Connecting the Dots

Celebrating’s Eighth Annual Girls Who Code Classroom

As digital transformation accelerates across every sector, the need for a skilled and diverse workforce has never been more acute. Despite half of the STEM workforce consisting of women, the share of women varies widely across STEM job clusters. According to the Pew Research Center, women remain unrepresented in engineering, computer, and physical science occupations. To ensure students have the opportunity to pursue careers in STEM fields, again partnered with Girls Who Code to host our eighth annual two-week Summer Immersion Program (SIP).

Students came from across the country to virtually participate in the intensive. The 65 students from 15 states and territories including Alabama, California, Florida, Georgia, Illinois, Maryland, Michigan, New Jersey, New Mexico, New York, Puerto Rico, Texas, Virginia, Washington, and West Virginia.

During the two-week program, students learned the basics of coding through programs like HTML, CSS, and JavaScript. The students used their newfound knowledge to develop a personal website and a personality quiz. They also worked independently on an activist toolkit project on a topic of their choice and subsequently created an activist website.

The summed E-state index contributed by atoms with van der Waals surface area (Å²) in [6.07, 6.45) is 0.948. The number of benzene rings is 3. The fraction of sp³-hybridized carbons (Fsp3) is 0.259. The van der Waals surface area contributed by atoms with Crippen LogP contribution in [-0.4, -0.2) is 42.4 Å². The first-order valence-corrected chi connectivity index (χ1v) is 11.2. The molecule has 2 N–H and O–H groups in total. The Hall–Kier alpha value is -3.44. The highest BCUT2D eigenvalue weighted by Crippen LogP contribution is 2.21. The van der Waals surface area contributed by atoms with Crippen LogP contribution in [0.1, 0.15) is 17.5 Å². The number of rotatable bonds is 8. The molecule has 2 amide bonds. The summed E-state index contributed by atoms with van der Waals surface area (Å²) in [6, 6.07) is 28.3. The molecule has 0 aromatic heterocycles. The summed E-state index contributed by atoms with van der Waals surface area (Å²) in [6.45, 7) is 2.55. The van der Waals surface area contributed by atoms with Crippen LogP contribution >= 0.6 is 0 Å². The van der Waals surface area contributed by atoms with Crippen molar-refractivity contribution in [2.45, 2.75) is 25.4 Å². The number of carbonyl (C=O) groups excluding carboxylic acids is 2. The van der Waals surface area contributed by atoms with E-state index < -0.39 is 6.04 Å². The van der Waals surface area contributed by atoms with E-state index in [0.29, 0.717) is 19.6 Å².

For our first virtual event, brought together women from various BSA companies to offer some insight on their roles and how their career paths developed. BSA’s Kate Goodloe led the discussion with the following panelists: Anna Perkins, Director of Government Relations at Adobe; Neena Naidu, Director of Engineering at Autodesk; Yelena Vaynburg, Government and Regulatory Affairs Executive at IBM; Susan Mann, Senior Director of Intellectual Property Policy at Microsoft; Cheryl Davis, Senior Director of Strategic Initiatives at Oracle; Margaret Taylor, Senior Director of Public Affairs at Salesforce; and Anjelica Dortch, Senior Director of U.S. Government Affairs at SAP.

Our speakers shared stories about being women in tech spaces and what advice they would give to their younger selves. They emphasized the importance of finding mentors, taking risks, and engaging in opportunities when they present themselves.

“I think the biggest thing I can say in terms of where I’ve come from and where I’ve landed is to make sure to take calculated risk,” Anjelica Dortch said. “If you see something, and you see an opportunity, don’t be afraid to take it.”

Girls Who Code Class of 2022 Session

For the second event, BSA CEO and President Victoria Espinel moderated a conversation with Dr. Alondra Nelson, Deputy Assistant to the President and Director of the White House Office of Science and Technology Policy (OSTP). Dr. Nelson described her career journey to the White House as a social scientist who was able to explore the entire spectrum of what it means to be a scientist. She explained how OSTP is focused on ensuring that more students have access to coding and technical skills through support of programs like Girls Who Code. In addition, looking at how to make sure that the technologies that we create can be used in ways that benefit their educational curriculum.